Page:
ATLANTA-A push to overhaul Georgia taxes descended into a Republican feud Thursday as House Speaker David Ralston said the state won't be able to reach an agreement on a plan until the Senate figures out who's in charge.

With the clock running out on the legislative session, tempers flared at the state Capitol as daylong closed-door negotiations failed to break the logjam.

Ralston blamed the power struggle in the Senate where an eight-member committee has stripped many of the powers from Lt. Gov. Casey Cagle.

"I'm at a point where I think I need to say that they need to resolve their leadership issues and they need to do it quickly or the people of Georgia are going to be the ones that suffer," Ralston told reporters late Thursday.

"I have tried this session to avoid meddling in the business of the Senate but we have come perilously close to their little experiment over there harming the people of Georgia."

Legislators adjourned for spring break Thursday without reaching a deal and will return April 11 for the final three days of the legislative session. Ralston said that without the break, the tax bill would likely be dead.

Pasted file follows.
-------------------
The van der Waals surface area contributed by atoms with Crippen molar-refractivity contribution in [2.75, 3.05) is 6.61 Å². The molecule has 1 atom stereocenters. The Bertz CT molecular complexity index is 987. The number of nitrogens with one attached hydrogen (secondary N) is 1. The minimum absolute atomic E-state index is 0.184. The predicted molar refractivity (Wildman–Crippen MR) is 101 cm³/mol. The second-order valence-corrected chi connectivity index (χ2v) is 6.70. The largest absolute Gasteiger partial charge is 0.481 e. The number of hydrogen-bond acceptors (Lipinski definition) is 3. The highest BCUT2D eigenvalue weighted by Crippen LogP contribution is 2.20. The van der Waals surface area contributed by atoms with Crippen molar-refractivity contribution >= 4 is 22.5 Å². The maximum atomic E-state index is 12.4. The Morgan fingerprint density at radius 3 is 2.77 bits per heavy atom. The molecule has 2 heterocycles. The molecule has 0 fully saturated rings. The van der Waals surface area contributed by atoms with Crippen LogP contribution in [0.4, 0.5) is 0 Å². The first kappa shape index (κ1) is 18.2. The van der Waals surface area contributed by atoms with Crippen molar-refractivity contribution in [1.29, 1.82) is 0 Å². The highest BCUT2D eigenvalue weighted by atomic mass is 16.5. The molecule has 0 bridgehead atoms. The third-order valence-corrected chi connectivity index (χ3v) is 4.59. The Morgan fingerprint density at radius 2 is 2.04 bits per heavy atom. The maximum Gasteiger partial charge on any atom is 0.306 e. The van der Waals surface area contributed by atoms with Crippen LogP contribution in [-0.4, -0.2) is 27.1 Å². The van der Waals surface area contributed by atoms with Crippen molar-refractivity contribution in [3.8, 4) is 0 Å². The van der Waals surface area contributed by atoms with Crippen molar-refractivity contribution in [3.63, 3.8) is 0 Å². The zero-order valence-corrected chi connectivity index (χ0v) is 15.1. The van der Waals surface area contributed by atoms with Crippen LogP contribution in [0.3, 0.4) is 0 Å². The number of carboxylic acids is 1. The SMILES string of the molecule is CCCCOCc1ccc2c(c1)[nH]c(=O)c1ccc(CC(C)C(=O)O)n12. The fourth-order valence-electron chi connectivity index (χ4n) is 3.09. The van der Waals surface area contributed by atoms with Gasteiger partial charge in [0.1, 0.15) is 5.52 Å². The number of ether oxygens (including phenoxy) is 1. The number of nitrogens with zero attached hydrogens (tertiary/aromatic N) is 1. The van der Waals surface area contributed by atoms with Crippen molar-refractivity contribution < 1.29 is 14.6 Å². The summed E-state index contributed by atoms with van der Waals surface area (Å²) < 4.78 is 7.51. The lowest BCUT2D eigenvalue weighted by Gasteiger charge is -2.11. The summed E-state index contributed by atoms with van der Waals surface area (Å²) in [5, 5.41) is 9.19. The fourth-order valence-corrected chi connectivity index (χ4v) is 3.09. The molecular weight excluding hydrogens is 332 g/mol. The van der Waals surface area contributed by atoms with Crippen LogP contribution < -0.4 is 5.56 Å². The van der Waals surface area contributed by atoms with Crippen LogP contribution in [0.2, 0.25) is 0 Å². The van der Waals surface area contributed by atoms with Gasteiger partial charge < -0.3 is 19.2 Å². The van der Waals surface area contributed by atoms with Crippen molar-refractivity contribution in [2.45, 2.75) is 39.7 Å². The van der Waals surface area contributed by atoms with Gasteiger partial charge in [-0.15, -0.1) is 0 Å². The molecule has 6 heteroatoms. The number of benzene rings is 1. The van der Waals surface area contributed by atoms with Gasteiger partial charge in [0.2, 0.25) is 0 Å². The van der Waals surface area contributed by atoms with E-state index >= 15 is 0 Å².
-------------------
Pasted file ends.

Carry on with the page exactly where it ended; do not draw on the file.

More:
He insisted Thursday that the plan was still "very much alive."

Senate President Pro Tempore Tommie Williams and Majority Leader Chip Rogers through a spokeswoman declined to comment. Cagle had no immediate comment.

The power struggle flared anew in the Senate as an attempt to restore some of Cagle's powers went down in defeat.

"The political roads are disturbed now. I understand the turmoil going on here," state Sen. Jeff Mullis, R-Chickamauga, said at a contentious committee hearing.

The tax bill, which passed a joint legislative committee Tuesday, would cut the personal income tax rate from 6 percent to 4.5 percent. But it also caps many itemized deductions, which means the overall personal income tax burden would remain the same.

Democrats - using non-partisan data - said many middle-class Georgians would pay more taxes under the plan and GOP leaders scrambled to rewrite the bill.

Some tea party activists and religious groups also opposed the plan.

The plan would remove the tax on energy in manufacturing. It would also slap a sales tax on automobile repair and maintenance, person-to-person sales of cars, boats or planes and telecommunications services, like cell phones and cable.